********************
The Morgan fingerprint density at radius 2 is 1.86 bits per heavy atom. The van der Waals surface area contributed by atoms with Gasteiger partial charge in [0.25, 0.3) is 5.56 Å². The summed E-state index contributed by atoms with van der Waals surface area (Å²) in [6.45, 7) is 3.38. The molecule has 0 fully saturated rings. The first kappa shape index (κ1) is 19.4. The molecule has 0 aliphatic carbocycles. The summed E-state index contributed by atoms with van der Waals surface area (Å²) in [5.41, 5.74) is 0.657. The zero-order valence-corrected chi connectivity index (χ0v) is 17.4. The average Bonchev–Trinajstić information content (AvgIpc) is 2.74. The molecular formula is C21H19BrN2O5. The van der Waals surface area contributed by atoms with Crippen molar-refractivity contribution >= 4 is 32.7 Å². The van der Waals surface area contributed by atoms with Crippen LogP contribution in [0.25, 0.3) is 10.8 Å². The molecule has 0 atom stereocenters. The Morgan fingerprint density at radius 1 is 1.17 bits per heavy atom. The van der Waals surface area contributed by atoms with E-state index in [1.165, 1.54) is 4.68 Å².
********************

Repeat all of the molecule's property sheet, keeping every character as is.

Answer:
The Morgan fingerprint density at radius 2 is 1.86 bits per heavy atom. The van der Waals surface area contributed by atoms with Gasteiger partial charge in [0.25, 0.3) is 5.56 Å². The summed E-state index contributed by atoms with van der Waals surface area (Å²) in [6.45, 7) is 3.38. The molecule has 0 fully saturated rings. The first kappa shape index (κ1) is 19.4. The molecule has 0 aliphatic carbocycles. The summed E-state index contributed by atoms with van der Waals surface area (Å²) in [5.41, 5.74) is 0.657. The zero-order valence-corrected chi connectivity index (χ0v) is 17.4. The average Bonchev–Trinajstić information content (AvgIpc) is 2.74. The molecular formula is C21H19BrN2O5. The van der Waals surface area contributed by atoms with Crippen molar-refractivity contribution >= 4 is 32.7 Å². The van der Waals surface area contributed by atoms with Crippen LogP contribution in [0.25, 0.3) is 10.8 Å². The molecule has 0 atom stereocenters. The Morgan fingerprint density at radius 1 is 1.17 bits per heavy atom. The van der Waals surface area contributed by atoms with E-state index in [1.165, 1.54) is 4.68 Å².